Smash clones, or platform fighters, are always a tough sell. It’s almost impossible to escape the shadow of the original series. You need a serious hook to stand out in any way. On that front, MultiVersus is a rousing success. Player First Games has rounded up a ton of huge characters. Said roster is almost custom-crafted to garner audience attention. But how does the game actually play? Not bad at all, as it turns out.
The developers are aiming for a more technical platform fighter with MultiVersus. While you’ve got the same simple moveset, almost all of them can be used to extend your airtime. You can make eight moves between starting and landing a jump. This makes knocking someone off the stage a fairly concerted effort. No half measures on this battlefield! The character roster is also broken up into classes. This isn’t a totally new idea, but it does make strategizing more transparent. I found out pretty fast which classes worked with my brute force playstyle.
This game is a shameless grappling hook of nostalgia and wish fulfilment aimed directly at your chest. Warner Bros is taking full advantage of their enormous IP stable to make sure there’s someone you can’t resist. For me, the Cartoon Network cast is impossible to ignore. You can’t dangle Garnet, Finn, Jake, and Steven in front of me like that. The Founder’s Pack comes with enough resources to unlock everyone currently available. But! Even if you don’t spend a dime, the cost of character unlocks is extremely reasonable. So far.
A Warner Bros Buffet
We’re still in the open beta phase for a bit longer. Who knows what changes the various seasons will bring? But at this stage, it seems like you can unlock a character a day with a bit of effort. Take this with a grain of salt! I haven’t done exhaustive research, but characters are between 1500 and 3000 coins at this point. I earn around 1000 coins an hour. Unless the cost of new characters goes way up, you shouldn’t have too much trouble acquiring them. Like most free to play games, the real money is in skins, emotes, and banners.
If you’ve played many F2P games recently, a lot of this will be familiar. You’ve got daily missions to do, a Battle Pass to level up, and seasonal goals to complete. Every character can also be levelled up, though doing so only earns you perks. For the most part, matches are determined by your skills. I spent most of my time in team battles. This revealed a curious hitch in the matchmaking system. Matches are determined by your player level, but that’s not what’s most prominently displayed. Instead, you see the character level of whoever the player has chosen to use. So you get lulled into a false sense of security by seeing Bugs at level one. He’s not! The player just hasn’t used him very much.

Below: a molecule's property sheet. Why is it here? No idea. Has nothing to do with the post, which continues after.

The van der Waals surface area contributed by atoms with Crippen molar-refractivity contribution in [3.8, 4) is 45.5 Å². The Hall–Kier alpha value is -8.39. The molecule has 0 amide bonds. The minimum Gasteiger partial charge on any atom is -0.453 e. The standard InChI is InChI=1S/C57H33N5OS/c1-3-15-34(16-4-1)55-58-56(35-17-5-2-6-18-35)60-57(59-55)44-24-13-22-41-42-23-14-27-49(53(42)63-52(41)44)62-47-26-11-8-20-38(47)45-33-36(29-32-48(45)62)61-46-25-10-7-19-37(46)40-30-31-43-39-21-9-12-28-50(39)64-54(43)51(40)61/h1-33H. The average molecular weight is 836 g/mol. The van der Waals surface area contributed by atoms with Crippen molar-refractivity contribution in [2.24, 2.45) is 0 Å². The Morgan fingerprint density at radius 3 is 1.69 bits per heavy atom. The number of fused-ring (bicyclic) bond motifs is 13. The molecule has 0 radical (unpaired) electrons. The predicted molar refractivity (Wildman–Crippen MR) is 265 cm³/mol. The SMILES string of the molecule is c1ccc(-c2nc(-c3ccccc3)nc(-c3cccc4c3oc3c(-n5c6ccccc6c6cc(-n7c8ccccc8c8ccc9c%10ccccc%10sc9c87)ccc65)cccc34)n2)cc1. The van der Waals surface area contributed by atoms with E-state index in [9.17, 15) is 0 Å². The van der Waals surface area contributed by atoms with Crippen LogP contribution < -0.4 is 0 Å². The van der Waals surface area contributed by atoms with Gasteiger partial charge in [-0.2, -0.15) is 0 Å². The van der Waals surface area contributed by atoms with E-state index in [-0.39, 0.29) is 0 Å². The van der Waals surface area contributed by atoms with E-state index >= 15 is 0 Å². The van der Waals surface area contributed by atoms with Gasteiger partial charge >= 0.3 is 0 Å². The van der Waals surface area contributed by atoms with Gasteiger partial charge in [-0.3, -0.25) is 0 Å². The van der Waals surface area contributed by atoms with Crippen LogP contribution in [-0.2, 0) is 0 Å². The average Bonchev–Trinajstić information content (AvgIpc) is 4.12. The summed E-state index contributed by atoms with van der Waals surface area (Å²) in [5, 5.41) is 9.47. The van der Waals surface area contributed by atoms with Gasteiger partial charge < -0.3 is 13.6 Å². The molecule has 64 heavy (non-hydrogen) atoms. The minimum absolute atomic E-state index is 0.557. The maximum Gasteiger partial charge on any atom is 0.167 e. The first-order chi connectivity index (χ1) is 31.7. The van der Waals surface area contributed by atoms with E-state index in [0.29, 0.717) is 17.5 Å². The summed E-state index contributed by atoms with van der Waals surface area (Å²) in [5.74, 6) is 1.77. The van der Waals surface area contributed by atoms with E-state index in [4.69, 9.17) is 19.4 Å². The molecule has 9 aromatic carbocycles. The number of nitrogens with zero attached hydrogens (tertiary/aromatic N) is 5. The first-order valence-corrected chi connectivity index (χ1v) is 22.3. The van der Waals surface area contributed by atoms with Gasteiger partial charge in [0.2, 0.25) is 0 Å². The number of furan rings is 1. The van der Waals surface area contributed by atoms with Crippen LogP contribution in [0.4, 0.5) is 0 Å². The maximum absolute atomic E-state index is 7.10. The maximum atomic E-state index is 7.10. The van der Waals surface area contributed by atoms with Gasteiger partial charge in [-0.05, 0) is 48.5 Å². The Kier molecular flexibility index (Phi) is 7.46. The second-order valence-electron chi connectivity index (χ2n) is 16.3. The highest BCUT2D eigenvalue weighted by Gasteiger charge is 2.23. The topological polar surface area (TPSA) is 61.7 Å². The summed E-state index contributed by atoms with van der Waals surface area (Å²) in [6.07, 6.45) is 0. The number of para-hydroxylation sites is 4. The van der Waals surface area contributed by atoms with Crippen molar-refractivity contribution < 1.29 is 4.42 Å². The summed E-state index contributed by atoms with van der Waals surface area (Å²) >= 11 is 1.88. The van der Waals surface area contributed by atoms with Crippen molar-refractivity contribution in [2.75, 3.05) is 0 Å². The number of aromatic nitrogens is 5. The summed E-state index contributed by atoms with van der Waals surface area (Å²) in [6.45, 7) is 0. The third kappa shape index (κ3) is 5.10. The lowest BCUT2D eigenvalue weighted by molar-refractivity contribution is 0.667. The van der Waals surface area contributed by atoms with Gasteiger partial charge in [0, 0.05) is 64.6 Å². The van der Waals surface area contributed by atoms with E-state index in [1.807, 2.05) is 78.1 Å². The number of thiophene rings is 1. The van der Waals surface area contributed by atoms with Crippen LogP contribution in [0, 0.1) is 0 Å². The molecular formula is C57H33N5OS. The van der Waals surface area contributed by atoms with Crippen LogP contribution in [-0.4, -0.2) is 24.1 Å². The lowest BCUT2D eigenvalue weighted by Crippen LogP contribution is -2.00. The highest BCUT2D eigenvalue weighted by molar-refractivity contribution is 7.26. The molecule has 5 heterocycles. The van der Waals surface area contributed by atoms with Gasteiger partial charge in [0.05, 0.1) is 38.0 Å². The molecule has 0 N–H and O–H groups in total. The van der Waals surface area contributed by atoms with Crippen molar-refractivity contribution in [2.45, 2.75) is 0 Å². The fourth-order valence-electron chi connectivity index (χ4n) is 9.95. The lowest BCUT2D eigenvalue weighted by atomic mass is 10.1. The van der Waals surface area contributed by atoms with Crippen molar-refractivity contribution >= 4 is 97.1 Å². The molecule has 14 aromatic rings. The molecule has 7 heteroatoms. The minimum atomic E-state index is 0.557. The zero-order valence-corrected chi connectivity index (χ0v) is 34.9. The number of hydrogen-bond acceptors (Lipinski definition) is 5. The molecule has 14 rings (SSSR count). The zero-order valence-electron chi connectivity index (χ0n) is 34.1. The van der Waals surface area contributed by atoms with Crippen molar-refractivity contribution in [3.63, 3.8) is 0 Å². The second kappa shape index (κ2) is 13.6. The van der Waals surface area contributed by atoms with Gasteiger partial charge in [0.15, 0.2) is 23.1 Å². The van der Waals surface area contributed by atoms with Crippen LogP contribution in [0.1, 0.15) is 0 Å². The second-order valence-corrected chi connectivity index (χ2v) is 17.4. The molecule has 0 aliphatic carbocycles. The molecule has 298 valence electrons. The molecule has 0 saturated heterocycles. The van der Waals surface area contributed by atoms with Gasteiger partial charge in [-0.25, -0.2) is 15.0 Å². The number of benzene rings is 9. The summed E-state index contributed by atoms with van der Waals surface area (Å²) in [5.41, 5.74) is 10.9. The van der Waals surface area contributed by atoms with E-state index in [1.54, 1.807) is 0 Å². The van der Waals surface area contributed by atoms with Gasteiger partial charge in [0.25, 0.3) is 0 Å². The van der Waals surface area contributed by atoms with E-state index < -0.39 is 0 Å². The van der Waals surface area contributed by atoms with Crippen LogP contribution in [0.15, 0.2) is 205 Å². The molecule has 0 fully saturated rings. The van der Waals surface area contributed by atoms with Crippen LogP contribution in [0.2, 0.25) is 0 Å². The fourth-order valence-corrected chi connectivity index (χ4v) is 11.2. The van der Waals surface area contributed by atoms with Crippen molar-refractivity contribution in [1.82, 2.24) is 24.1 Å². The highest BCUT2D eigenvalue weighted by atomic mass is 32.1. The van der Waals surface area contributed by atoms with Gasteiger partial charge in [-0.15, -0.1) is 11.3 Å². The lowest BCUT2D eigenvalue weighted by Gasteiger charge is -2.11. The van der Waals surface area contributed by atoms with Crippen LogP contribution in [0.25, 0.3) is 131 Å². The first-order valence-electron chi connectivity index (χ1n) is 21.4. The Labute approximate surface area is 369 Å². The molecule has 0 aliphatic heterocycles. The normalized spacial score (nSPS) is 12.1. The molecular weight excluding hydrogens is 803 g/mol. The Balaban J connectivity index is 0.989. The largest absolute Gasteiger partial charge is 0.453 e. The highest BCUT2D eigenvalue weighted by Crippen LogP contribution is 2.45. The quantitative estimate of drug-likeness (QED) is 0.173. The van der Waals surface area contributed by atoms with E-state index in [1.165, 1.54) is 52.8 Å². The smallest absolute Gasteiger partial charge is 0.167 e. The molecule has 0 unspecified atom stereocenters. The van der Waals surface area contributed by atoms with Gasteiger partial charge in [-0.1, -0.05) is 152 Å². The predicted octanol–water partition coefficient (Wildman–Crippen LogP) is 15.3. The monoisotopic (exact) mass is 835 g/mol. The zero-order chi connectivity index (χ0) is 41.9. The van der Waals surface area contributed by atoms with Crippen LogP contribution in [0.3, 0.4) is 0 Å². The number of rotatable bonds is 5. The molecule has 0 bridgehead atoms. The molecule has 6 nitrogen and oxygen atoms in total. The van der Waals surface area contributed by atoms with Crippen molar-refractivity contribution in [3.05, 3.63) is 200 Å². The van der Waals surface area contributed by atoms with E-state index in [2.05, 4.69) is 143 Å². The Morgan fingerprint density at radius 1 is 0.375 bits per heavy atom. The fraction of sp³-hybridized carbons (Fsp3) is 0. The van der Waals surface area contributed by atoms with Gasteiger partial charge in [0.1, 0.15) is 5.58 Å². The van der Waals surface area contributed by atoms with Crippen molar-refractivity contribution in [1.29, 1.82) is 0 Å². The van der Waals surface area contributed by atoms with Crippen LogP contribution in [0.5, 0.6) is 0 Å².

Might Be A Fair F2P Grind???
MultiVersus has a bunch of little quality of life fixes that I appreciate. You can switch fighters in between rounds, for example. If you’re doing best of three, and that first match goes poorly? Why not change up your fighter? Characters also get tagged with things like ‘recommended,’ ‘experimental,’ and ‘expert.’ That way, you know to leave certain fighters alone until you get your footing. Those same tags also let you know whether a fighter is ground-based, air-based, or a mix of both. It’s quite useful for whipping up a strategy in short order.
Even though the open beta is almost over, we’re still in very early days yet. What new characters will get added to the roster? Will the F2P elements get more predatory? What kind of game-breaking meta will the playerbase uncover? So far, MultiVersus has a lot of potential. The moves are responsive, the F2P grind is reasonable, and there’s a lot of strategic depth to explore. I’m looking forward to finding out where the game goes from here. Both in terms of what the players and the devs bring to the table. If you’re a Smash Bros and/or platform fighter enthusiast, you’d best keep an eye on this game.
***A Founder’s Pack PS5 code was provided by the publisher***